- Feb 1, 2019
- Reaction score
- TORONTO CANADA
Pentaflameas are not available from US growers. They are rare and expensive.Looks like a good window sill grower. Suggestion for a good US vendor?
Terry, keep trying because 10 years from now, you will reach your zen with them.Difficult to find and I recently killed the little seedling wallisii I had finally found.
I think wallisii is joining rex and lawrenceana as difficult to find and grow species that I am giving up on. I am still working on a near blooming size dowiana but I suspect I will fail. Wish I had my current knowledge of Cattleya culture 10 years ago, but time to accept my limitations.
Good observation and learning curve with some difficult species.This eldorado is growing well, but I feel that every clone (eldorado) has it's own ability to grow or perish so best to have different clones from different sources. For dowiana I have a theory, a plant I received last year suddenly went down hill and perished, in a matter of two weeks. So my theory is , I bought a flask of approx. 20 plants (dowiana) last year, and after a year am now at 19. The thought is that plants from flask have no history and being raised in an environment grow in that particular environment and the ones (hopefully there will be some) that thrive in your particular conditions give you the best chance to get plants to blooming size. Hmm, at 73, I am still not hesitating to deflask.
Frustrating how arbitrary judging can be. I understand when there is a clear standard of excellent plants of a type that all share certain characteristics, however as you describe there can be exceptions and to be arbitrarily passed over on such a rare plant…Terry, this will be a slightly long explanation, so bear with me.
There’s a difference between desirability of collectors and the expectations of judges.
Eldorados in any form is highly desired. All color forms are in demand. In fact, whenever there’s an eldorado division or seedlings offered on eBay or show vendors, they are usually snatched up. They are that rare (besides the often mericloned ‘Mt Ito’ which is not really a true eldorado, but close enough). The most rare color form that is desired is usually the flamea forms. Semialba flameas are more available than tipo flameas. As such, this tipo pentaflamea is rarest of the species.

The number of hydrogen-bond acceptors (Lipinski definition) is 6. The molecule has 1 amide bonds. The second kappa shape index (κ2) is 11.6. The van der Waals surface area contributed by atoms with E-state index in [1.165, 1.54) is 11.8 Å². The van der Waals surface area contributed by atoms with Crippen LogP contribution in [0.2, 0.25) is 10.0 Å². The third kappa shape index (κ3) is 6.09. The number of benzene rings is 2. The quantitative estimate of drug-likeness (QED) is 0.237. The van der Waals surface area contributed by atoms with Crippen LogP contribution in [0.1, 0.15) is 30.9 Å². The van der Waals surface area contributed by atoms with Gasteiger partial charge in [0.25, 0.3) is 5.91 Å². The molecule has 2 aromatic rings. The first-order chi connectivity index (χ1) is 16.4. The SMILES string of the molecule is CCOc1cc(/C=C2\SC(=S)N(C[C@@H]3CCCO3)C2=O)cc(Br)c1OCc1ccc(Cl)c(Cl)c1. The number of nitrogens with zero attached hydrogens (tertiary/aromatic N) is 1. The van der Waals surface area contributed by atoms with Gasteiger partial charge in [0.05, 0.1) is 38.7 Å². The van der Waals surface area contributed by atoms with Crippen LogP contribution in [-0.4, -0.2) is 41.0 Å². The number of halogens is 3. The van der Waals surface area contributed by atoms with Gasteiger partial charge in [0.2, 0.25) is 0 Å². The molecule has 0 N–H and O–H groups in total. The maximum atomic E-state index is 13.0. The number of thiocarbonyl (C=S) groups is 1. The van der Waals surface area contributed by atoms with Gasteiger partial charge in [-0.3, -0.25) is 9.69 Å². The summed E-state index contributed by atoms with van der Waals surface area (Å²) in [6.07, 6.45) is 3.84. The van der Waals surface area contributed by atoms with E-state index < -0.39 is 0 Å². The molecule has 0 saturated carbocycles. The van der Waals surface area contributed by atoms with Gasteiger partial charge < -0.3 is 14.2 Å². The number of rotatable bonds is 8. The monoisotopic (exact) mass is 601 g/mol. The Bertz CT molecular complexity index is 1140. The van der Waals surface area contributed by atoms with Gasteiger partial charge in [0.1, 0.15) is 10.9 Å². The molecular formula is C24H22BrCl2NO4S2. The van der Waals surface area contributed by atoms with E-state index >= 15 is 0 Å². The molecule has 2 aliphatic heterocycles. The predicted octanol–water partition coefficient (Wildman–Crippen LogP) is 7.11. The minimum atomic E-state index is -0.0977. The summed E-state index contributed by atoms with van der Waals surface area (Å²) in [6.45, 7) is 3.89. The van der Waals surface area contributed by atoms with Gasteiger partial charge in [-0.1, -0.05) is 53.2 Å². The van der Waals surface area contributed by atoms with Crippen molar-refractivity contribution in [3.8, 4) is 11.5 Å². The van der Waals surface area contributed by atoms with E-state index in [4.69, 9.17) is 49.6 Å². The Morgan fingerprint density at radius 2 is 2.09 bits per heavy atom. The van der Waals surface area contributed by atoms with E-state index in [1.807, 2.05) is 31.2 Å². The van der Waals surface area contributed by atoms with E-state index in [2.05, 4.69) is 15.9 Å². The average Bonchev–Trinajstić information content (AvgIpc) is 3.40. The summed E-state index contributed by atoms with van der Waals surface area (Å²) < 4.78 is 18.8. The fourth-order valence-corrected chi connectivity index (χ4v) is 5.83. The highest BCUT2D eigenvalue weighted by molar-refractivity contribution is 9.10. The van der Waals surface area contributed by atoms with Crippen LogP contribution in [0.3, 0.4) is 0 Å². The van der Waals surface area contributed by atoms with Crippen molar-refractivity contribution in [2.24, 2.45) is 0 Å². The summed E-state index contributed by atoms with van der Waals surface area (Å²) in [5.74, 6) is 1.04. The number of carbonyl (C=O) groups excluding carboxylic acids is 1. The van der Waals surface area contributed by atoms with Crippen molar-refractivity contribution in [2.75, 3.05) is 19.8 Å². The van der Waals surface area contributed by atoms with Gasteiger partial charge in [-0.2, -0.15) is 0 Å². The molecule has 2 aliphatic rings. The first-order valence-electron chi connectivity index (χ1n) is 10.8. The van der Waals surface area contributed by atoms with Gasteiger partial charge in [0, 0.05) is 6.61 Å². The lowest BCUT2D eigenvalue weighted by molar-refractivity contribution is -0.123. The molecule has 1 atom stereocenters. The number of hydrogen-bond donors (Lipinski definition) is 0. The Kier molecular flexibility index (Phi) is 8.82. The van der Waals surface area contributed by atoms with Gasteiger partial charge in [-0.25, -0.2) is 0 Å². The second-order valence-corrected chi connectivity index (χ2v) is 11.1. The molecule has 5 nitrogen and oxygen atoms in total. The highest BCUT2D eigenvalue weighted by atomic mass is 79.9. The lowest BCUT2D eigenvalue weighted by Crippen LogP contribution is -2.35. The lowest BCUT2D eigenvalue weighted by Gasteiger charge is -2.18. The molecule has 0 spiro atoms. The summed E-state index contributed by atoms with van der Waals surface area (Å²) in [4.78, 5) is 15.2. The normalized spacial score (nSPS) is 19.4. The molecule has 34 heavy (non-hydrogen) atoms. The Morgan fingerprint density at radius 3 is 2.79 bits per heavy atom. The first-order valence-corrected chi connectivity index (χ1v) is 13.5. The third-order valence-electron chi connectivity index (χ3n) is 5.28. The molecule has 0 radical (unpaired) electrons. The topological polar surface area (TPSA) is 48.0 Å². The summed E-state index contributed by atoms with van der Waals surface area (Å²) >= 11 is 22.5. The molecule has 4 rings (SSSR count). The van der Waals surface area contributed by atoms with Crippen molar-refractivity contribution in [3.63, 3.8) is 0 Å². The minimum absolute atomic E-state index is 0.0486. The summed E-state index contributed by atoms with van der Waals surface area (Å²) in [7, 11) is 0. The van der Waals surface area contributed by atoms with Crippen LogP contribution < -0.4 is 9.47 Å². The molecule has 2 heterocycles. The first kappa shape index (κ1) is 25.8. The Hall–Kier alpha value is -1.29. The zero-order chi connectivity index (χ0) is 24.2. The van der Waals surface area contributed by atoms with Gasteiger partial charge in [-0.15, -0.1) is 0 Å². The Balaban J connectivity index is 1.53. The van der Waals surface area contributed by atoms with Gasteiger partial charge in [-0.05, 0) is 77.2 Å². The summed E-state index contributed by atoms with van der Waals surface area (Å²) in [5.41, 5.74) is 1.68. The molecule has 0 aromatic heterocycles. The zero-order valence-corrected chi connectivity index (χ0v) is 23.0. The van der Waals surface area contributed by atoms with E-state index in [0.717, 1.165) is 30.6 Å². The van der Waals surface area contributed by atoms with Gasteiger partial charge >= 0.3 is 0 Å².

In judging, there’s a misconception on the shape of the eldorados. Because a few were awarded that were fuller petals and/or perceived flatter shape, the expectation for one’s like that were normalized. This of course is wrong because most eldorados had open form and recurved on some parts esp the sepals. In the case of this pentaflamea, it was passed because the petals were not as full and the sepals recurved a bit. Also, the crimping of the petal of the second flower made the judges think of a genetic flaw (which of course isn’t a genetic aberration, otherwise the first flower would show it).
Hope I explained it well?
I think it was the judging team’s first ever look at this color variant and had no experience with much eldorados. Most on the team have probably seen one or two in their lifetime (the ones I brought).Frustrating how arbitrary judging can be. I understand when there is a clear standard of excellent plants of a type that all share certain characteristics, however as you describe there can be exceptions and to be arbitrarily passed over on such a rare plant…
The most recent award last year had 2 flowers of 15.4 cm with AM 83.What about flower count? I see two awards to eldorado in Orchidpro, one from 1965 with no data or description recorded but the more recent one was from 2009 with four 15.5 cm flowers. Granted I'm not a judge or a Cattleya guy but that seems like the sort of plant the judges in my center would screen and say to bring back in a few years when it grows up.